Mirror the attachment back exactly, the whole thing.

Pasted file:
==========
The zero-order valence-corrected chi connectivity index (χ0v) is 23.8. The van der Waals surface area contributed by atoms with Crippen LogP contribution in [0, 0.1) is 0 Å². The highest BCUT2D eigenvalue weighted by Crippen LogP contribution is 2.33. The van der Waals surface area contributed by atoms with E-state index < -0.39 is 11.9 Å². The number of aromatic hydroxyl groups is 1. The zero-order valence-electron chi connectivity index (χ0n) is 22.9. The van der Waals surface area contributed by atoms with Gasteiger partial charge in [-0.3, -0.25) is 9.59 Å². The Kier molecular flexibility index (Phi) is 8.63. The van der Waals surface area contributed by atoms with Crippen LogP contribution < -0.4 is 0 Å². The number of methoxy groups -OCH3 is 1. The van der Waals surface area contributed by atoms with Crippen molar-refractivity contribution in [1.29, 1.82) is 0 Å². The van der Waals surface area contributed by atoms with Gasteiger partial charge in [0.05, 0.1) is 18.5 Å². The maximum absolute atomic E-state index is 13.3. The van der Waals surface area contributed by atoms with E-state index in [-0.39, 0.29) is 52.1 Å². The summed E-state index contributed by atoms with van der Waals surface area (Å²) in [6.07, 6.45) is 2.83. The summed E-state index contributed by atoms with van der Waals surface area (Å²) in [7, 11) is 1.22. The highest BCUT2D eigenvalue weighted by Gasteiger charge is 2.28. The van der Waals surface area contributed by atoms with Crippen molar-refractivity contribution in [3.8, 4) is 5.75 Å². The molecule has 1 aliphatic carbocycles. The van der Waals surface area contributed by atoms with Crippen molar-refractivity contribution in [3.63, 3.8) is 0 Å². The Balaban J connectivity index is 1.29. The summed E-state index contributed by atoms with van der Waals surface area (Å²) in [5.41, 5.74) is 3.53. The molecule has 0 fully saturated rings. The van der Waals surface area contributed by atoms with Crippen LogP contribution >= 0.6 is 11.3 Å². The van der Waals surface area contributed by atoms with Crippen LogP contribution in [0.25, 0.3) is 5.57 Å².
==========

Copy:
The zero-order valence-corrected chi connectivity index (χ0v) is 23.8. The van der Waals surface area contributed by atoms with Crippen LogP contribution in [0, 0.1) is 0 Å². The highest BCUT2D eigenvalue weighted by Crippen LogP contribution is 2.33. The van der Waals surface area contributed by atoms with E-state index < -0.39 is 11.9 Å². The number of aromatic hydroxyl groups is 1. The zero-order valence-electron chi connectivity index (χ0n) is 22.9. The van der Waals surface area contributed by atoms with Gasteiger partial charge in [-0.3, -0.25) is 9.59 Å². The Kier molecular flexibility index (Phi) is 8.63. The van der Waals surface area contributed by atoms with Crippen LogP contribution < -0.4 is 0 Å². The number of methoxy groups -OCH3 is 1. The van der Waals surface area contributed by atoms with Crippen molar-refractivity contribution in [1.29, 1.82) is 0 Å². The van der Waals surface area contributed by atoms with Gasteiger partial charge in [0.05, 0.1) is 18.5 Å². The maximum absolute atomic E-state index is 13.3. The van der Waals surface area contributed by atoms with E-state index in [-0.39, 0.29) is 52.1 Å². The summed E-state index contributed by atoms with van der Waals surface area (Å²) in [6.07, 6.45) is 2.83. The summed E-state index contributed by atoms with van der Waals surface area (Å²) in [7, 11) is 1.22. The highest BCUT2D eigenvalue weighted by Gasteiger charge is 2.28. The van der Waals surface area contributed by atoms with Crippen molar-refractivity contribution in [3.8, 4) is 5.75 Å². The molecule has 1 aliphatic carbocycles. The van der Waals surface area contributed by atoms with Crippen molar-refractivity contribution in [3.63, 3.8) is 0 Å². The Balaban J connectivity index is 1.29. The summed E-state index contributed by atoms with van der Waals surface area (Å²) in [5.41, 5.74) is 3.53. The molecule has 0 fully saturated rings. The van der Waals surface area contributed by atoms with Crippen LogP contribution >= 0.6 is 11.3 Å². The van der Waals surface area contributed by atoms with Crippen LogP contribution in [0.25, 0.3) is 5.57 Å².